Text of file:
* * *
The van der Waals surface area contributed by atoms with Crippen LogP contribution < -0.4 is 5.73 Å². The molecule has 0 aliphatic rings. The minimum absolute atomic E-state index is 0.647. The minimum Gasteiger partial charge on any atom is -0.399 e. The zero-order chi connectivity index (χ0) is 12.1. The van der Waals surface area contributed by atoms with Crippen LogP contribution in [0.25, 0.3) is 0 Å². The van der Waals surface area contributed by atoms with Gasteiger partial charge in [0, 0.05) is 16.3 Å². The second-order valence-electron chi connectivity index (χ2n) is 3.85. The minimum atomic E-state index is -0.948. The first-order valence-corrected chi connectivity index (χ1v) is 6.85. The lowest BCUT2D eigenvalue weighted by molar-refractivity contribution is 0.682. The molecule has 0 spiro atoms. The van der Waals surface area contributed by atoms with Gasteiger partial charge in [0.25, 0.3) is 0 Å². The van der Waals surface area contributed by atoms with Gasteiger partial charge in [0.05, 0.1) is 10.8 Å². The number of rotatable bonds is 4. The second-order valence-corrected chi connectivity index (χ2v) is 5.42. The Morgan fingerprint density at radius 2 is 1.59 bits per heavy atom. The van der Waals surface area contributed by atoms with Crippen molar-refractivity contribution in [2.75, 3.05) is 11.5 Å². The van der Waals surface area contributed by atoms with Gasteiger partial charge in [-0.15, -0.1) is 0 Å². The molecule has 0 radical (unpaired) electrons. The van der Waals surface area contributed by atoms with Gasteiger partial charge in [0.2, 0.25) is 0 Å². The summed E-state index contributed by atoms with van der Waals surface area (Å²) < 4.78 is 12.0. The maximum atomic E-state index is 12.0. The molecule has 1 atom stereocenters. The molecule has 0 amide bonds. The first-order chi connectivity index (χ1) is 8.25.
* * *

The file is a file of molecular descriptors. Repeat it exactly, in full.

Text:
The van der Waals surface area contributed by atoms with Crippen LogP contribution < -0.4 is 5.73 Å². The molecule has 0 aliphatic rings. The minimum absolute atomic E-state index is 0.647. The minimum Gasteiger partial charge on any atom is -0.399 e. The zero-order chi connectivity index (χ0) is 12.1. The van der Waals surface area contributed by atoms with Crippen LogP contribution in [0.25, 0.3) is 0 Å². The van der Waals surface area contributed by atoms with Gasteiger partial charge in [0, 0.05) is 16.3 Å². The second-order valence-electron chi connectivity index (χ2n) is 3.85. The minimum atomic E-state index is -0.948. The first-order valence-corrected chi connectivity index (χ1v) is 6.85. The lowest BCUT2D eigenvalue weighted by molar-refractivity contribution is 0.682. The molecule has 0 spiro atoms. The van der Waals surface area contributed by atoms with Gasteiger partial charge in [0.25, 0.3) is 0 Å². The van der Waals surface area contributed by atoms with Gasteiger partial charge in [0.05, 0.1) is 10.8 Å². The number of rotatable bonds is 4. The second-order valence-corrected chi connectivity index (χ2v) is 5.42. The Morgan fingerprint density at radius 2 is 1.59 bits per heavy atom. The van der Waals surface area contributed by atoms with Crippen molar-refractivity contribution in [2.75, 3.05) is 11.5 Å². The van der Waals surface area contributed by atoms with Gasteiger partial charge in [-0.15, -0.1) is 0 Å². The molecule has 0 radical (unpaired) electrons. The van der Waals surface area contributed by atoms with Gasteiger partial charge in [0.2, 0.25) is 0 Å². The summed E-state index contributed by atoms with van der Waals surface area (Å²) < 4.78 is 12.0. The maximum atomic E-state index is 12.0. The molecule has 1 atom stereocenters. The molecule has 0 amide bonds. The first-order chi connectivity index (χ1) is 8.25.